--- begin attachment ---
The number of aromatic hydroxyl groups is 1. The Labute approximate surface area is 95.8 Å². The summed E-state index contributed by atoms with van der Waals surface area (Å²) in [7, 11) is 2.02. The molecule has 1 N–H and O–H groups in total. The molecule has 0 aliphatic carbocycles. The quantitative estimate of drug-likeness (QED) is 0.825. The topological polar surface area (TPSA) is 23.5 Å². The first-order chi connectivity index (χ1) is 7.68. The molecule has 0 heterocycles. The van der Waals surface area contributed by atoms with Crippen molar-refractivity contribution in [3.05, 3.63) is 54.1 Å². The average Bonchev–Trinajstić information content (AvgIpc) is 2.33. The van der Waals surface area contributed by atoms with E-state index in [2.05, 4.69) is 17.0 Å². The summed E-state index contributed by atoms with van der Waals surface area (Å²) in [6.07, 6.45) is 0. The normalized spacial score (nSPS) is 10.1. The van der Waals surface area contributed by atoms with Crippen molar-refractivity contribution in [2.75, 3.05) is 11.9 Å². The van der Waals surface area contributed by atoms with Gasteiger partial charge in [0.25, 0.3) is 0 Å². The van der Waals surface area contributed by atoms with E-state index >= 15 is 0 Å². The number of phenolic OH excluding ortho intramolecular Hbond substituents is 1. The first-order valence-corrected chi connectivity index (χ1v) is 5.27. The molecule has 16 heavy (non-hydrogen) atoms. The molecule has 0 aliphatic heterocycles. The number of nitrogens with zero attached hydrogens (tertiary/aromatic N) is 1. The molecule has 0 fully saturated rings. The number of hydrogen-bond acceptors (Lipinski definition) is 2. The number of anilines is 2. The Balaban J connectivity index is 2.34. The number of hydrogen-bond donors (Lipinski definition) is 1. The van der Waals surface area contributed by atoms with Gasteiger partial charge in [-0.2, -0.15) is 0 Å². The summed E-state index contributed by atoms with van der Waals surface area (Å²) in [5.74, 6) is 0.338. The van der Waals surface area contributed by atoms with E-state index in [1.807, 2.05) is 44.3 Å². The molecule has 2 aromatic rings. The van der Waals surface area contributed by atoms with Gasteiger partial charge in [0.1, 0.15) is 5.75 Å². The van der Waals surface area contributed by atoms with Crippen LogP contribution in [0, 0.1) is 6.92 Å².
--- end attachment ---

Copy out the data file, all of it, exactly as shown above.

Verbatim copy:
The number of aromatic hydroxyl groups is 1. The Labute approximate surface area is 95.8 Å². The summed E-state index contributed by atoms with van der Waals surface area (Å²) in [7, 11) is 2.02. The molecule has 1 N–H and O–H groups in total. The molecule has 0 aliphatic carbocycles. The quantitative estimate of drug-likeness (QED) is 0.825. The topological polar surface area (TPSA) is 23.5 Å². The first-order chi connectivity index (χ1) is 7.68. The molecule has 0 heterocycles. The van der Waals surface area contributed by atoms with Crippen molar-refractivity contribution in [3.05, 3.63) is 54.1 Å². The average Bonchev–Trinajstić information content (AvgIpc) is 2.33. The van der Waals surface area contributed by atoms with E-state index in [2.05, 4.69) is 17.0 Å². The summed E-state index contributed by atoms with van der Waals surface area (Å²) in [6.07, 6.45) is 0. The normalized spacial score (nSPS) is 10.1. The van der Waals surface area contributed by atoms with Crippen molar-refractivity contribution in [2.75, 3.05) is 11.9 Å². The van der Waals surface area contributed by atoms with Gasteiger partial charge in [0.25, 0.3) is 0 Å². The van der Waals surface area contributed by atoms with E-state index >= 15 is 0 Å². The number of phenolic OH excluding ortho intramolecular Hbond substituents is 1. The first-order valence-corrected chi connectivity index (χ1v) is 5.27. The molecule has 16 heavy (non-hydrogen) atoms. The molecule has 0 aliphatic heterocycles. The number of nitrogens with zero attached hydrogens (tertiary/aromatic N) is 1. The molecule has 0 fully saturated rings. The number of hydrogen-bond acceptors (Lipinski definition) is 2. The number of anilines is 2. The Balaban J connectivity index is 2.34. The number of hydrogen-bond donors (Lipinski definition) is 1. The van der Waals surface area contributed by atoms with Gasteiger partial charge in [-0.2, -0.15) is 0 Å². The summed E-state index contributed by atoms with van der Waals surface area (Å²) in [5.74, 6) is 0.338. The van der Waals surface area contributed by atoms with E-state index in [1.807, 2.05) is 44.3 Å². The molecule has 2 aromatic rings. The van der Waals surface area contributed by atoms with Gasteiger partial charge in [0.1, 0.15) is 5.75 Å². The van der Waals surface area contributed by atoms with Crippen LogP contribution in [0, 0.1) is 6.92 Å².